Prior to moving to Finland, Susan worked in Denmark as volunteer with children, on a cultural exchange program. Having worked with children, she decided to further her studies /seek work opportunities as well. Out of the Scandinavian and Nordic countries that Susan applied to; Finland came through with the opportunity to achieve both.
Susan faced challenges in adapting to a new culture. However, she had some prior insight as to what life in Europe entails. However, still being away from home, close family members, relatives, and friends, whom she had been accustomed to having frequent social interactions with, as pillars of support was one of the main challenges Susan faced. “The initial years were obviously the hardest, but I was fortunate enough to meet some people; Finns and immigrants, who made me feel welcome, and also helped navigate my way through all the initial challenges.” Susan said.
Marie Sandberg has been a supporting member of Familia since 1997. Her first encounter with Familia started when she was looking for a place where she could get familiarized with the topic of intercultural relationships. She was seeking for more information and how she could get more involved.
Since then, Marie has witnessed the first Olohuoneet (Living Rooms), cultural events, the ebb and flows of trends, and the evolution of Familia itself.
Overwhelmed by nostalgia, Marie recounts Finland’s context back in the mid 1990’s (characterized by a low scale integration). Knowing that she held a vast treasure trove of memories to be shared, she explained how back then, Finns wanted to get exposure to international people and how Familia provided this need by creating the Olohuone (Living Room) concept. “The Olohuoneet were the perfect meeting places for fathers, mothers, grandparents, and small children. Everyone was welcome, foreigners and Finns alike. Olohuoneet were spaces where ideas and experiences were exchanged, and new friends were made.” Marie remarks.
Volunteering has been a part of my life since childhood. Back then though, most “volunteering” was done because it was a requirement, through school, church, club scouts, etc. However, the more I volunteered, the more I enjoyed it and saw the value it brought to myself and others. When I began my professional life after school, I became involved in many different organizations where I volunteered in teaching, advocacy, outreach, and various fundraising events. I was meeting lots of new friends and acquaintances at these events and often invited others to join; spreading the joy of volunteering as much as I could.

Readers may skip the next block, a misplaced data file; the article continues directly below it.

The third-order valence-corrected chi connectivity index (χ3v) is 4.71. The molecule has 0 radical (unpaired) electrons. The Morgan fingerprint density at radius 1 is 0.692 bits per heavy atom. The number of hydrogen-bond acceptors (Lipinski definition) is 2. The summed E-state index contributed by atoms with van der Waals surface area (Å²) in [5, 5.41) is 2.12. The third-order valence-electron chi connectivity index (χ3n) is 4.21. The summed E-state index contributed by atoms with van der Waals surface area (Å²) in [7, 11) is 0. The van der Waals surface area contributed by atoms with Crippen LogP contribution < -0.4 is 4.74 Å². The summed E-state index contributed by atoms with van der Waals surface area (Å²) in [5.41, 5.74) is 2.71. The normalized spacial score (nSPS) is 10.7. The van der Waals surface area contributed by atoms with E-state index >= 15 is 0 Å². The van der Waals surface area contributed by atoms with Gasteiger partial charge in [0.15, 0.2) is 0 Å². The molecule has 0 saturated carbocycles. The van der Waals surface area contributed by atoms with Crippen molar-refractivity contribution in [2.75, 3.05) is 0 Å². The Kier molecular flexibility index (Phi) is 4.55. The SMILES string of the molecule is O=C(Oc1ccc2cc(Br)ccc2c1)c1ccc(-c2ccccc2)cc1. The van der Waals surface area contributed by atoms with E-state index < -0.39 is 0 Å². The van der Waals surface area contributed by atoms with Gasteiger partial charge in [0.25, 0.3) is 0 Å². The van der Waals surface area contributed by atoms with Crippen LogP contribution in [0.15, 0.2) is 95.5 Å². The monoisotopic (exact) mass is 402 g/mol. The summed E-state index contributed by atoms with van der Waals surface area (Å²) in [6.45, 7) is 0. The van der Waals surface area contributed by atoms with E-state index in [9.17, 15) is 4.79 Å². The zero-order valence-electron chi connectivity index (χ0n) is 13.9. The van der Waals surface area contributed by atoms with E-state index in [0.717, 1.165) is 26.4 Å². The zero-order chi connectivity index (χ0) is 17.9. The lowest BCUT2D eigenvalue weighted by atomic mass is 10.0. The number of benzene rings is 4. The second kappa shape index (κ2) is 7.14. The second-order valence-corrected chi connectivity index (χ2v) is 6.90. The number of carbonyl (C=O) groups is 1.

When I moved to Finland, I approached the move with optimism and like it was an adventure. As I embarked on this new chapter in my life, I had many ideas about how I would try to build a new existence. I honestly intended to simplify things as much as possible and focus on just a few interests (in particular, music and sharing about my experiences in Finland through social media). But as they say, life is what happens when you’re busy making plans, and the reality of my situation did not go as intended…
What does it mean to be from everywhere and nowhere at once?
I am writing from a small cabin in Karigasniemi. To get here, you turn North from Mannerheimintie and keep driving 15 hours, and then walk for another 30 minutes from the nearest road. Fortunately, a Lappish man (actually a Sami man), Nilla, has been kind enough to drive the snowmobile a few times back and forth, so it's easier to walk the harder snow from snowmobile tracks.
All my life I have had a passion of understanding people and trying to figure myself out. So much so that I forced myself into the School of Social Sciences at the University of Helsinki. Quite merit for somebody who was relatively talented at math but had close to zero skills in writing or other studies in humanities. My master’s program was that of Ethnic relations, Cultural Diversity and Integration, and I wrote my Thesis on Third Culture Kids. A little controversial topic for Thesis, as there was not much Academic research at that point.
Haluamme kertoa juhlavuotemme kunniaksi 35 tarinaa kahden kulttuurin perheistä
Julkaisemme 35 viikon ajan 35 erilaista tarinaa, jotka kuvastavat monia haasteita ja mahdollisuuksia, joita kahden kulttuurin perheet jokapäiväisessä elämässään kohtaavat. Haluamme näiden tarinoiden heijastavan todellisuutta ja tarjoavan vertaistukea, voimaannuttavia kokemuksia ja inspiraation lähteitä sekä lisäävän tietoisuutta kulttuurienvälisyydestä ja monikielisyydestä Suomessa.
For 35 weeks, we will be publishing 35 different stories that reflect the many challenges and opportunities intercultural families face in their everyday lives. We want these stories to reflect reality and serve as an accessible peer support, source of empowerment and inspiration, and increase awareness of Interculturalism and Multilingualism in Finland.